: direct .Mac calendar synchronization over the network, along with .Mac bookmarks and address book contacts. Keep everything in sync without requiring an Exchange Server account, or a direct cable connection with iTunes.

File Access and Sharing: Add a specialized web interface (or custom iPhone application) for browsing files on a user’s iDisk. That would give iPhone and iPod Touch users a simple and efficient way to access files without actually storing them on the device. It would also afford a simple mechanism for sharing files with other users that doesn’t require sending emails with attachments.

Back To My Mac: Add a similar interface for accessing files shared from a home computer using Mac OS X 10.5 Leopard’s Back To My Mac feature, which would allow mobile devices to look up the location of the home machine sharing files via AFP and directly access the files. Extend this to iTunes and iPhoto sharing, and users could access their home media library and albums.

Blogging: When I asked Steve Jobs if Apple would add simple text blogging to its .Mac Web Gallery, allowing iPhone users to post updates to their .Mac hosted site remotely, he blew me off with the suggestion I learn Cocoa and write the app myself. Presumably, I’d also need to be approved for Apple’s development program. Was Jobs bluffing to take attention away from the company’s future plans, or does the company not really think the iPhone users have an iLife that might involve text? Does Jobs fear that users won’t be able to type anything significant using the iPhone’s multitouch keyboard? If so, he could release Bluetooth support for his company’s keyboard, and sell more keyboards while providing users with a valuable new feature.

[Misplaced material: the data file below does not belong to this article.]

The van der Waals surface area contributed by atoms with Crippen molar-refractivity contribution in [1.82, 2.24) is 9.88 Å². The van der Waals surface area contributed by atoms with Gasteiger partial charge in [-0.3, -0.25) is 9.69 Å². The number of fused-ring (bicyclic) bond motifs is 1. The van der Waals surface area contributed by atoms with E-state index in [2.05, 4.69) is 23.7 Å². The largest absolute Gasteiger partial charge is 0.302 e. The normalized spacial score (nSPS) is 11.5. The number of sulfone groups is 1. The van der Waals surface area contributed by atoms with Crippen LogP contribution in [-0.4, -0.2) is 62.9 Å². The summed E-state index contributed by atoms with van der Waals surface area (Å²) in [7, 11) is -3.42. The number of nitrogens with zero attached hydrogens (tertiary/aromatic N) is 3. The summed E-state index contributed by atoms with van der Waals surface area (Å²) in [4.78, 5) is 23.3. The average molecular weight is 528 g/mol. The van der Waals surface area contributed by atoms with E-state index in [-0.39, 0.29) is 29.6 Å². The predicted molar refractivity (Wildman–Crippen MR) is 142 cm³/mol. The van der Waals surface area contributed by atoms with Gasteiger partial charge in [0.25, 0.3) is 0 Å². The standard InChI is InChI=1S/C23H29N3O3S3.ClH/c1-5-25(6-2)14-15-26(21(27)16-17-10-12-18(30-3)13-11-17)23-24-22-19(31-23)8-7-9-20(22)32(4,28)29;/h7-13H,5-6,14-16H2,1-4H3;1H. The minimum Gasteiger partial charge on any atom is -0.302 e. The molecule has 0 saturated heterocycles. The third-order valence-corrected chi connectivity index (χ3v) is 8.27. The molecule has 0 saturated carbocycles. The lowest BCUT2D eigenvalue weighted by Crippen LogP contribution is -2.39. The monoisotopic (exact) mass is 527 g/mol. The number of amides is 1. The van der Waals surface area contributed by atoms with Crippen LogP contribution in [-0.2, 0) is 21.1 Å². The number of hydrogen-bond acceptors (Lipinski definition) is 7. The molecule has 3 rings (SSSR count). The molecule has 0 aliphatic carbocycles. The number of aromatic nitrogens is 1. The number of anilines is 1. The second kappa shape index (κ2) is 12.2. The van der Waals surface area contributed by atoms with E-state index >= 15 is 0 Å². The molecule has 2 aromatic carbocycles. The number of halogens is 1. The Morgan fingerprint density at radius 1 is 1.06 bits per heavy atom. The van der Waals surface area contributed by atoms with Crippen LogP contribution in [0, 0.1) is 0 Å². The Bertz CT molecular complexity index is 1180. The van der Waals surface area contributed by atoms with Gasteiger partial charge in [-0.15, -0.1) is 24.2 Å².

Apple’s .Mac service has been ridiculed and held in disdain by web pundits for years, but it also represents a vast potential, not just for sneaking some extra revenue from users buying a new Mac, but also as a subscription plan that will offer Apple’s mobile WiFi users a highly differentiated level of features that other phone makers and service providers have no ability to match.